Yamana Gold and Agnico Eagle Announce a Friendly Acquisition Agreement With Osisko Mining Corporation
C$8.15 per share offer provides superior shareholder value
TORONTO, ONTARIO--(Marketwired - April 16, 2014) - YAMANA GOLD INC. (TSX:YRI)(NYSE:AUY) ("Yamana"), Agnico Eagle Mines Limited (NYSE:AEM)(TSX:AEM) ("Agnico Eagle") and Osisko Mining Corporation (TSX:OSK)(FRANKFURT:EWX) ("Osisko") are pleased to announce that they have entered into an agreement ("the Agreement") pursuant to which Yamana and Agnico Eagle will jointly acquire 100% of Osisko's issued and outstanding common shares for a total consideration of approximately C$3.9 billion or C$8.15 per share. The total offer consists of approximately C$1.0 billion in cash, approximately C$2.33 billion in Yamana and Agnico Eagle shares, and shares of a new company ("Spinco") with an implied value of approximately C$575 million.

The offer represents approximately an 11% premium to the implied value of the current Goldcorp Inc. ("Goldcorp") hostile bid. Yamana, Agnico Eagle and Osisko will host a joint conference call today at 10:00 a.m. EDT to discuss the transaction.

Whole thing is here. Well, I thought GG would snag its prize after the last sweetener, which proves how much I know about this charade. Cannot be bad for sector consolidation strategies, however (and I have those, as I reckon there are more deals in the pipeline).

Good luck, Chuck.

Chart of the day is...

...the gold/silver ratio since 2011:

Silverbugs, eh?

Anyway, here's the plan. Because our girls go to a school run by penguins (get thee to a nunnery) they get five days off for Easter, starting today, which means I'm going to take them out and buy ice-cream and stuff this morning once the markets have opened and things look settled. Therefore, assuming Mr. Putin or some fat finger in New York doesn't cramp my style, posting will be light today. Pip pip.


Goldcorp's (GG) $GG community relations in Mexico faring...maybe not optimally

After 15 days of its Los Filos mine in Guerrero State being closed due to locals' blocking the roads and protesting, here's what they said to the company today:
We ratify our total negative that you carry out any operations of any type inside of our territory, until you decide to continue negotiating or you close your business.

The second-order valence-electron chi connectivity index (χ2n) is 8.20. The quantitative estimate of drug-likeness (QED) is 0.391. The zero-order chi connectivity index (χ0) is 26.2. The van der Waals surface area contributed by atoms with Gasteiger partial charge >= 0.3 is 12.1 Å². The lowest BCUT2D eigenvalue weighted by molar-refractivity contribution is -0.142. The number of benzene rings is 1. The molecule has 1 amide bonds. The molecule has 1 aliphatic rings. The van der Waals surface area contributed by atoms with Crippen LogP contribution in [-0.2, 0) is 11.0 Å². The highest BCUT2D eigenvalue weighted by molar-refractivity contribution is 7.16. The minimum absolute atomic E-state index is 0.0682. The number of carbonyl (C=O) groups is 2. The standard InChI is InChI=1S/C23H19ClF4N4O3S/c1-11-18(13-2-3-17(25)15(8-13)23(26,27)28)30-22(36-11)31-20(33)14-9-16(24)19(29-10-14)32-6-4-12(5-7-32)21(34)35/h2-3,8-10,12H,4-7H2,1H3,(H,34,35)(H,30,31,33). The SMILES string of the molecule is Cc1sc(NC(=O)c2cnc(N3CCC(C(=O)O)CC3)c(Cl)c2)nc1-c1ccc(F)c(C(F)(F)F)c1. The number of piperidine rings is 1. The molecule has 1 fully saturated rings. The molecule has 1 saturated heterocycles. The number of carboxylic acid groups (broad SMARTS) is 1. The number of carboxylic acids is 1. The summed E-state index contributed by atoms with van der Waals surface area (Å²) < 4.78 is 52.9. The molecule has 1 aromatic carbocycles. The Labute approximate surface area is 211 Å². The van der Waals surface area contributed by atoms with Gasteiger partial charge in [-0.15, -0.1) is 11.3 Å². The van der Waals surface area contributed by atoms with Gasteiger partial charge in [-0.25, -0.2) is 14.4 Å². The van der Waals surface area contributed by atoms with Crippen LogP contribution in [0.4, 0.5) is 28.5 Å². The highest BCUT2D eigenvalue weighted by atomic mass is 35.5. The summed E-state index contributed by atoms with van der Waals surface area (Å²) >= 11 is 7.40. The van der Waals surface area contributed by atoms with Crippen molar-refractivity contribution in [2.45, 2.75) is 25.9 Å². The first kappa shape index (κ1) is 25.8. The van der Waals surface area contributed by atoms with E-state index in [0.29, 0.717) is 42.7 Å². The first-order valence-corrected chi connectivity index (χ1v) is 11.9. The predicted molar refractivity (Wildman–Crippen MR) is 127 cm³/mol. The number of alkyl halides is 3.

So...maybe they have a problem. To this point, GG estimates that it's lot 14,000 oz of gold production. And by the way, you can read the full missive sent to GG by the ejido holders right here and a decent English language translation here (ty to A. Reader for the headsup on those link).

Mickeyman: "You may have what it takes to be a Kitco gold expert"

We know that Mickeyman over at The World Complex is a whizzo when it comes to stats and numbercrunching, so it's a happy thing that he's picked up on this IKN post and data regarding the monkeys with dartboards that Kitco uses to "predict" forward gold prices and has added plenty more flavour to the mix.

Go see his script and especially his charts, right here. Here's how his post starts, in order to whet thine lips:
I know you've always dreamed of it. But you are probably asking yourself . .  how could I ever develop the wisdom and insight to be a Kitco gold expert? It must take years . . . no, decades . . . of intense study to develop the necessary mental acuity. 
Anyway, Otto at the IKN blog claims that the Kitco gold experts are as useful as monkeys with darts. I say they are less useful. Let's investigate, using the table of data helpfully posted at the above link.

Whole thing here, recommended reading.

What it's like being robbed at gunpoint in Guatemala

Two US tourists were happily motorcycling along in Guatemala when they were assaulted by one guy with a gun and another with a machete. As the rider had his helmetcam on and wants to warn the world about this spot, he uploaded what went on to Youtube two days ago: